Boris warned Tory MPs remember positives of Thatcher departure as leadership in peril | Politics | News

Professor Paul Whiteley from the University of Essex who is an expert on political behaviour spoke to about the result of the North Shropshire by-election and what could happen next for Boris Johnson. The politics academic explained it could be possible that the Prime Minister could see challenges to his leadership after a few months if things do not improve and noted how a similar thing happened to Margaret Thatcher. Professor Whiteley noted how polls have placed Labour ahead of Boris Johnson and said Tory MPs will remember how the ousting of the Iron Lady, who was also swamped in controversy towards the end of her time in office, ultimately helped the Conservatives claw back their popularity.

Speaking to Professor Whiteley was asked whether the Prime Minister will see more letters of no confidence emerging over the Christmas period.

Chair of the 1922 Committee, Sir Graham Brady, who is in charge of the Tory leadership elections, told MPs they could submit votes of no confidence through email as Parliament is in recess, according to the Telegraph.

The move was seen by some political commentators to put further pressure on Mr Johnson to get his act together and to allow MPs to respond to the North Shropshire by-election upset.

Rules state if the 1922 Committee chairman receives 54 letters of no confidence, he must stage a leadership vote.

Professor Whiteley said it was “possible” to see more letters emerge in the coming weeks but drew a historic comparison with Margaret Thatcher which Tories may be currently thinking about.

He explained: “I think one of the things that might loom in that in the minds of Conservative MPs is the fact that in 1990 they sacked Mrs Thatcher – who at the time was an international leader.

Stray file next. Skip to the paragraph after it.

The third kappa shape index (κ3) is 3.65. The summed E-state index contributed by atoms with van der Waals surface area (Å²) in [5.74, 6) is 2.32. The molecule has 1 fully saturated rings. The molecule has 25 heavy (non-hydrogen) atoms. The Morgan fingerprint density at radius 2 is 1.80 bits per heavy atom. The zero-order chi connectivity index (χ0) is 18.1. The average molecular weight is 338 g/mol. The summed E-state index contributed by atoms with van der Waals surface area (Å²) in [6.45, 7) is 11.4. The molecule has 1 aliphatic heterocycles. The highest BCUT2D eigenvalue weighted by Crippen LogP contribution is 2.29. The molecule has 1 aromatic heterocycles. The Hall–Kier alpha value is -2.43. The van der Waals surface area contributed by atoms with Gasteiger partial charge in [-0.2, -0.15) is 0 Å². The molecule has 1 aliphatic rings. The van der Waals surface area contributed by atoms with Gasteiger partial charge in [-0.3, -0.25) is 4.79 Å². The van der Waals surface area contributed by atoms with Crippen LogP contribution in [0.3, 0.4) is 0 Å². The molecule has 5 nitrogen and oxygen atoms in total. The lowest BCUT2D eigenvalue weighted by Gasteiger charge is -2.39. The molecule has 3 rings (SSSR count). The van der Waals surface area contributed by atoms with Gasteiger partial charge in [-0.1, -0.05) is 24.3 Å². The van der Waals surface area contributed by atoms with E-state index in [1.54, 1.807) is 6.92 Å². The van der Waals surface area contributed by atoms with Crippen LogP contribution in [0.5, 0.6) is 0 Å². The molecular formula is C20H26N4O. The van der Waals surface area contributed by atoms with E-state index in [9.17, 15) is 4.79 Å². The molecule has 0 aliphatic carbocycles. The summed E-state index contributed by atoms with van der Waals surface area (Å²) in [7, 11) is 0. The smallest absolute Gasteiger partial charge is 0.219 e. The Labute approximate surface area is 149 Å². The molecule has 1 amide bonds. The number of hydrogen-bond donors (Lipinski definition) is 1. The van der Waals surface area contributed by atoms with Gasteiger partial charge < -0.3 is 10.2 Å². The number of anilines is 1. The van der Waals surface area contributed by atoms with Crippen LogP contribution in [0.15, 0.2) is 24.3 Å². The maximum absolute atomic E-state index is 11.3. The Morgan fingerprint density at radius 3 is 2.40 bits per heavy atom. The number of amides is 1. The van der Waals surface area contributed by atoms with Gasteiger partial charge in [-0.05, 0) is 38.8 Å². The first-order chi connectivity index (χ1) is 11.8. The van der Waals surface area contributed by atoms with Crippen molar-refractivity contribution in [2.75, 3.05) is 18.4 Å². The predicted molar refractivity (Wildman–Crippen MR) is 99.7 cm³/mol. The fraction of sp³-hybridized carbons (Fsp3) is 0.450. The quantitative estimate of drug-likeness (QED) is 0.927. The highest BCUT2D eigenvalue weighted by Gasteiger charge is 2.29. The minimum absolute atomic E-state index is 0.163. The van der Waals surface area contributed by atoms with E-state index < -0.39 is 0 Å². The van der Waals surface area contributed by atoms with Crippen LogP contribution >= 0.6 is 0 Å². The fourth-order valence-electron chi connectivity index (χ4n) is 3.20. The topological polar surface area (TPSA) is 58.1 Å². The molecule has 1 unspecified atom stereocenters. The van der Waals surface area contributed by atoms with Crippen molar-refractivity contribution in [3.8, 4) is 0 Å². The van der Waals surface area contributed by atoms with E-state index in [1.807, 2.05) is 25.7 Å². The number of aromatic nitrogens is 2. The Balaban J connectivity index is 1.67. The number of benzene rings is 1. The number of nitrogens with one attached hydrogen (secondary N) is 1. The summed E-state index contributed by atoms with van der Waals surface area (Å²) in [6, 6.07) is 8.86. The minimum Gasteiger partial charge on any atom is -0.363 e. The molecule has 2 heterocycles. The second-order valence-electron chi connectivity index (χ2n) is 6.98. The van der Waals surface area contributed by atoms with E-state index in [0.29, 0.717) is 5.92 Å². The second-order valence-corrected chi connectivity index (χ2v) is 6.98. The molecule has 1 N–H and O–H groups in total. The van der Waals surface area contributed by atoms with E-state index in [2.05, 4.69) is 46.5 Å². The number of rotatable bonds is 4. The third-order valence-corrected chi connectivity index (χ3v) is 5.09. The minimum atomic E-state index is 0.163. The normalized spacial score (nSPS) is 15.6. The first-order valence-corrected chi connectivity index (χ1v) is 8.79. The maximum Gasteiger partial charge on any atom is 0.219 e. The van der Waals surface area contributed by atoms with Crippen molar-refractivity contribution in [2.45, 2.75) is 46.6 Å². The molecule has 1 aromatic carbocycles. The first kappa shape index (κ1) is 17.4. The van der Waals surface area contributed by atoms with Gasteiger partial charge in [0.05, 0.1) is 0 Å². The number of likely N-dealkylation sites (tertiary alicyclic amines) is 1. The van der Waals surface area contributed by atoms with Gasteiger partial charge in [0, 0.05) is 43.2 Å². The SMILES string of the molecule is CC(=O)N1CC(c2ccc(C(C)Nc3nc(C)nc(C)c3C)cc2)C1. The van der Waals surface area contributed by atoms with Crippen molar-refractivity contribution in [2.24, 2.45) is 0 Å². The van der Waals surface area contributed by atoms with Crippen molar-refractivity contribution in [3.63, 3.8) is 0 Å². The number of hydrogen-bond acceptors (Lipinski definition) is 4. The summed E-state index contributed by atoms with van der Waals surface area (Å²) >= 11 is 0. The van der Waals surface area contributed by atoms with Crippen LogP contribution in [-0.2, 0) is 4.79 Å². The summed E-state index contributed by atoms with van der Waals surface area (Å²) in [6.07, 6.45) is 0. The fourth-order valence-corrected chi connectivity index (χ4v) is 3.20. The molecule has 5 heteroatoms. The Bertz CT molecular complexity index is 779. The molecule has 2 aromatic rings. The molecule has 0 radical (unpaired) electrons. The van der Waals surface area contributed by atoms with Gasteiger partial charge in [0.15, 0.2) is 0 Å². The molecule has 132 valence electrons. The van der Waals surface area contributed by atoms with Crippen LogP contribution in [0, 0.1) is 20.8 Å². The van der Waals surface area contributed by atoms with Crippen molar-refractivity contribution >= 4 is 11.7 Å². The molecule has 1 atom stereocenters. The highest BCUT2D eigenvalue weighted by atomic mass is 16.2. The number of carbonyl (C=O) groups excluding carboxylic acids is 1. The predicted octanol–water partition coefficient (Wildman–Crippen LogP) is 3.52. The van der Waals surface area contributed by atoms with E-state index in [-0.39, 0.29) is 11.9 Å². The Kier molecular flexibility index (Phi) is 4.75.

“The famous Iron Lady, and she won three elections in a row.

“The polling was really against her, at one stage Labour was almost 25 percent ahead in the voting intentions in the polls.

“Of course, when they removed her and John Major took over, he then subsequently won the general election and the Tories bounced back.

“That will loom large in the minds of many Conservatives.”

Professor Whiteley pointed out however that Labour only commands a “modest” lead in the polls currently and it was the Lib Dems who saw victory and not them in the by-election.

The political behaviour expert said he would be “surprised” to see any immediate leadership challenge but hinted the seeds of no confidence have been planted.

Ms Thatcher saw a hammer blow to her popularity as she came to the end of her premiership with her approval rating being the second-lowest of any post-war Prime Minister at the time.

Several factors played a part in Ms Thatcher’s downfall with the poll tax and high-profile resignations being the most prominent.

Polls at the time suggested the Conservatives would lose to Labour if a general election was held under Ms Thatcher with the more popular Michael Heseltine launching a leadership bid.

Ms Thatcher eventually stepped down in 1990.

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The Conservative Party lost the safe seat of North Shropshire to the Liberal Democrats which had been under Tory control for nearly 200 years.

Candidate Helen Morgan was able to swing the 23,000 Conservative majority into a nearly 6,000 vote majority for the Lib Dems.

The result means it is the seventh biggest election swing in UK political history at 34.2 percent.

The by-election was triggered following the resignation of Owen Paterson who was at the centre of a Tory sleaze scandal.

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